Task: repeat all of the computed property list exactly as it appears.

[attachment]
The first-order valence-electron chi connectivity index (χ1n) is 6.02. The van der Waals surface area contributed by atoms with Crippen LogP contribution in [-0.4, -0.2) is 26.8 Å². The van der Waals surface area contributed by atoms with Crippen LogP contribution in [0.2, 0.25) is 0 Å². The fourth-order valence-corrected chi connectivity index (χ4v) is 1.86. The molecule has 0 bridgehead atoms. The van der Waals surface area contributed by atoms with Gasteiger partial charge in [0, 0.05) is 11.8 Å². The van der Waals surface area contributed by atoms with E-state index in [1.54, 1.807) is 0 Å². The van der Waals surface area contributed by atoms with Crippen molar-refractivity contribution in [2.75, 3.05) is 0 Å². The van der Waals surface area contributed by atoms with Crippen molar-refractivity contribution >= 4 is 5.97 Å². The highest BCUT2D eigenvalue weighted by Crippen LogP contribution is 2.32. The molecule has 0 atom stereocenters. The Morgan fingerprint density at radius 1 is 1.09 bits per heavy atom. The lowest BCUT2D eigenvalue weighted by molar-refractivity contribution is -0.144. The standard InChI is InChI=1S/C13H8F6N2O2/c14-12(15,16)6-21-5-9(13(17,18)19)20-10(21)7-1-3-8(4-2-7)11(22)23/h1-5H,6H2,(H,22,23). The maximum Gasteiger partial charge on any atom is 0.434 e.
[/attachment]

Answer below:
The first-order valence-electron chi connectivity index (χ1n) is 6.02. The van der Waals surface area contributed by atoms with Crippen LogP contribution in [-0.4, -0.2) is 26.8 Å². The van der Waals surface area contributed by atoms with Crippen LogP contribution in [0.2, 0.25) is 0 Å². The fourth-order valence-corrected chi connectivity index (χ4v) is 1.86. The molecule has 0 bridgehead atoms. The van der Waals surface area contributed by atoms with Gasteiger partial charge in [0, 0.05) is 11.8 Å². The van der Waals surface area contributed by atoms with E-state index in [1.54, 1.807) is 0 Å². The van der Waals surface area contributed by atoms with Crippen molar-refractivity contribution in [2.75, 3.05) is 0 Å². The van der Waals surface area contributed by atoms with Crippen molar-refractivity contribution >= 4 is 5.97 Å². The highest BCUT2D eigenvalue weighted by Crippen LogP contribution is 2.32. The molecule has 0 atom stereocenters. The Morgan fingerprint density at radius 1 is 1.09 bits per heavy atom. The lowest BCUT2D eigenvalue weighted by molar-refractivity contribution is -0.144. The standard InChI is InChI=1S/C13H8F6N2O2/c14-12(15,16)6-21-5-9(13(17,18)19)20-10(21)7-1-3-8(4-2-7)11(22)23/h1-5H,6H2,(H,22,23). The maximum Gasteiger partial charge on any atom is 0.434 e.